But if you don’t ask for help, you don’t get it. It’s only when you’re really struggling, where people come and save you. You don’t want to wait until you’re really struggling. Go out there, and ask for help. It’s really important. You can ask me. If anyone who’s struggling, anyone has got real difficulties going on in their life, you’re having like depressive or suicidal thoughts, I’d always give you time. I do one-to-one calls with anyone asking for help in that regard.

If my work helps you ask for help more, then I am fulfilled. Because you know what, it’s not that you need to know everything, because you’ve got access to everything you need, through me, through my livestreams, through my Supporters Programme, through my podcast, through my social media groups, through my network, through your network, through mentors, through therapists, through coaches, through millionaires, through social media. Everyone and everything you need you’ve got instant access to. You just have to ask. You just have to let people know what you want and you need. It was definitely ego that got in the way for me.

I’ll give you another example. I’ve never used to ask anyone for podcast guests. Because I’ve had a lot of great guests. I guess people perceived that I’m good at getting guests. I f**k that now. If I want to interview Kevin Pietersen, or Damien Hirst, or Ronnie O’Sullivan, or Vivienne Westwood, or what other guests. I’d love to interview all 4 of those. If anyone knows any of them, please put me in touch. I’m just going to ask. I’m going to put on my social media. What’s wrong with asking. If you don’t ask, you don’t get. My dad taught me that.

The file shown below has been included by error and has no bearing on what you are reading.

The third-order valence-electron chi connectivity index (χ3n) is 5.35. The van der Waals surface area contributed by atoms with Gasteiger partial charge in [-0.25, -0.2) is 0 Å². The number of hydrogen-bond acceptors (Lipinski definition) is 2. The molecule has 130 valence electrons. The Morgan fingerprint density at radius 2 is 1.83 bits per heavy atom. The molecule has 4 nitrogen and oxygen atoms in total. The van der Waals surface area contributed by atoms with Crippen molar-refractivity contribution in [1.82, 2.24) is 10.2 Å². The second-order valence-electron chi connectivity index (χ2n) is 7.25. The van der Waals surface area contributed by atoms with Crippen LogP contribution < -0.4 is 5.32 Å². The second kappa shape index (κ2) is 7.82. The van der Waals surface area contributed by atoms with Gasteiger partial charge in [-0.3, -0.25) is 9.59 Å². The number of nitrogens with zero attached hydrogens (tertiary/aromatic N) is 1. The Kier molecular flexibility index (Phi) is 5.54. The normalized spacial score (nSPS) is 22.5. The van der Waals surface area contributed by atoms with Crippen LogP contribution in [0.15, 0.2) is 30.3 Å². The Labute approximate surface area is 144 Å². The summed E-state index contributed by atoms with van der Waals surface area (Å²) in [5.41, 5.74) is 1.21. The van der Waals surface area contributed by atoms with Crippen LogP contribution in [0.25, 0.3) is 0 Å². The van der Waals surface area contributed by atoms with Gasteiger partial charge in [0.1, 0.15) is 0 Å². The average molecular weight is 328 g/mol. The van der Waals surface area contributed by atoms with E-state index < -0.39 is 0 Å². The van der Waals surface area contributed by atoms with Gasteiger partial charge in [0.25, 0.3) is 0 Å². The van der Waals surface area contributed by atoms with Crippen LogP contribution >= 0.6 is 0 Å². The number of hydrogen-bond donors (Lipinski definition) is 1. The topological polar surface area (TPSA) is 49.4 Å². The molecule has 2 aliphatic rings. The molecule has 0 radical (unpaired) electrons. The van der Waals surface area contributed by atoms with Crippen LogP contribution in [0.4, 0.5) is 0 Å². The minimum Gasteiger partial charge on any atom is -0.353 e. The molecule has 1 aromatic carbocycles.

But what stops me from asking, is, my or our fear of being judged. But f**k it. I’d rather be judged for asking for a podcast guest, and then getting them than not asking. And why is there a weakness to ask? People see it as a weakness to ask. I think it’s a strength. It’s a strength to ask. It’s a strength to ask for help. It’s the strength to say, hey look, I’m not where I want to be. None of us are where we want to be. This is just normal.

Point 7, people. For me, probably the greatest gift of life is the people that you meet, the experiences you have with people. We’re an interconnected social animal. Have you had something happened? And then it happened on your own. You didn’t get to accelerate with anyone. And maybe, you didn’t feel as good. This is going to sound weird.